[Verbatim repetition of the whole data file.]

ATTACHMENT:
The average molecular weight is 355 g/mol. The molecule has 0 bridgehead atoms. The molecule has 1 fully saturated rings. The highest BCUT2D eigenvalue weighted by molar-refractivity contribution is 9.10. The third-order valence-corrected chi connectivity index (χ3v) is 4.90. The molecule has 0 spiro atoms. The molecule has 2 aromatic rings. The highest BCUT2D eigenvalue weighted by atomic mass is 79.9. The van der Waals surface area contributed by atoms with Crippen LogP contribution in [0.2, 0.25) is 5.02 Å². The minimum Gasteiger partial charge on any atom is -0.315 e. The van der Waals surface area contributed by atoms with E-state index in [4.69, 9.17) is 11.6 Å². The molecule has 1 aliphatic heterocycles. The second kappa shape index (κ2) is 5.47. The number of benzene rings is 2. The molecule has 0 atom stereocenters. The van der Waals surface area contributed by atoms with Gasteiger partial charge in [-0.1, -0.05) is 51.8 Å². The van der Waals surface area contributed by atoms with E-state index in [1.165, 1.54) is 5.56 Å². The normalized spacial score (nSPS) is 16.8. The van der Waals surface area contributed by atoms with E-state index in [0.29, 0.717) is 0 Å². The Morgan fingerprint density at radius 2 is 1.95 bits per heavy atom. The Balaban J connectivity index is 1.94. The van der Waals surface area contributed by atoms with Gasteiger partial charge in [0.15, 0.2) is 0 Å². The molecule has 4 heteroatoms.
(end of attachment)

The average molecular weight is 355 g/mol. The molecule has 0 bridgehead atoms. The molecule has 1 fully saturated rings. The highest BCUT2D eigenvalue weighted by molar-refractivity contribution is 9.10. The third-order valence-corrected chi connectivity index (χ3v) is 4.90. The molecule has 0 spiro atoms. The molecule has 2 aromatic rings. The highest BCUT2D eigenvalue weighted by atomic mass is 79.9. The van der Waals surface area contributed by atoms with Crippen LogP contribution in [0.2, 0.25) is 5.02 Å². The minimum Gasteiger partial charge on any atom is -0.315 e. The van der Waals surface area contributed by atoms with E-state index in [4.69, 9.17) is 11.6 Å². The molecule has 1 aliphatic heterocycles. The second kappa shape index (κ2) is 5.47. The number of benzene rings is 2. The molecule has 0 atom stereocenters. The van der Waals surface area contributed by atoms with Gasteiger partial charge in [-0.1, -0.05) is 51.8 Å². The van der Waals surface area contributed by atoms with E-state index in [1.165, 1.54) is 5.56 Å². The normalized spacial score (nSPS) is 16.8. The van der Waals surface area contributed by atoms with E-state index in [0.29, 0.717) is 0 Å². The Morgan fingerprint density at radius 2 is 1.95 bits per heavy atom. The Balaban J connectivity index is 1.94. The van der Waals surface area contributed by atoms with Gasteiger partial charge in [0.15, 0.2) is 0 Å². The molecule has 4 heteroatoms.